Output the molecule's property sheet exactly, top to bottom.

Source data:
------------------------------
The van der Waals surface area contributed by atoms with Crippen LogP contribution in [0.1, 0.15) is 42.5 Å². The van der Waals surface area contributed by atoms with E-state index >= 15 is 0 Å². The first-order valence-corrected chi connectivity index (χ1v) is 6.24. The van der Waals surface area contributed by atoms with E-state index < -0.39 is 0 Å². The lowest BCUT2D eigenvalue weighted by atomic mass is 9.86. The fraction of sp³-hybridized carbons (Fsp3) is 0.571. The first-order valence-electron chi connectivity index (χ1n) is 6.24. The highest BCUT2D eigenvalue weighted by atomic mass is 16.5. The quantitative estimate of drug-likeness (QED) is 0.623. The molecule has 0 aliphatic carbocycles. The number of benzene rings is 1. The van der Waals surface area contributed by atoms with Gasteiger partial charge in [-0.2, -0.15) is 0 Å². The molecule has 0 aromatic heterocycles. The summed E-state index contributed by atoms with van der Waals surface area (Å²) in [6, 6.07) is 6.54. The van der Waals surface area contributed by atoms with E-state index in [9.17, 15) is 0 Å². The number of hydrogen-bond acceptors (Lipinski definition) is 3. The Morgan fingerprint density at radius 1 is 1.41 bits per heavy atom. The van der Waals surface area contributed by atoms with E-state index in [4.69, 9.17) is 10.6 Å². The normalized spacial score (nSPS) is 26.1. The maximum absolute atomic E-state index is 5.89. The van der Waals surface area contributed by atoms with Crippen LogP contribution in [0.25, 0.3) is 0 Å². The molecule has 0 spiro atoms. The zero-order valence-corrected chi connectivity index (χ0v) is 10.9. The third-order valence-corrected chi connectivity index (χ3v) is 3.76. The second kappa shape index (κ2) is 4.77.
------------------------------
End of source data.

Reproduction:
The van der Waals surface area contributed by atoms with Crippen LogP contribution in [0.1, 0.15) is 42.5 Å². The van der Waals surface area contributed by atoms with E-state index >= 15 is 0 Å². The first-order valence-corrected chi connectivity index (χ1v) is 6.24. The van der Waals surface area contributed by atoms with E-state index < -0.39 is 0 Å². The lowest BCUT2D eigenvalue weighted by atomic mass is 9.86. The fraction of sp³-hybridized carbons (Fsp3) is 0.571. The first-order valence-electron chi connectivity index (χ1n) is 6.24. The highest BCUT2D eigenvalue weighted by atomic mass is 16.5. The quantitative estimate of drug-likeness (QED) is 0.623. The molecule has 0 aliphatic carbocycles. The number of benzene rings is 1. The van der Waals surface area contributed by atoms with Gasteiger partial charge in [-0.2, -0.15) is 0 Å². The molecule has 0 aromatic heterocycles. The summed E-state index contributed by atoms with van der Waals surface area (Å²) in [6, 6.07) is 6.54. The van der Waals surface area contributed by atoms with E-state index in [9.17, 15) is 0 Å². The number of hydrogen-bond acceptors (Lipinski definition) is 3. The Morgan fingerprint density at radius 1 is 1.41 bits per heavy atom. The van der Waals surface area contributed by atoms with E-state index in [4.69, 9.17) is 10.6 Å². The normalized spacial score (nSPS) is 26.1. The maximum absolute atomic E-state index is 5.89. The van der Waals surface area contributed by atoms with Crippen LogP contribution in [0.25, 0.3) is 0 Å². The molecule has 0 spiro atoms. The zero-order valence-corrected chi connectivity index (χ0v) is 10.9. The third-order valence-corrected chi connectivity index (χ3v) is 3.76. The second kappa shape index (κ2) is 4.77.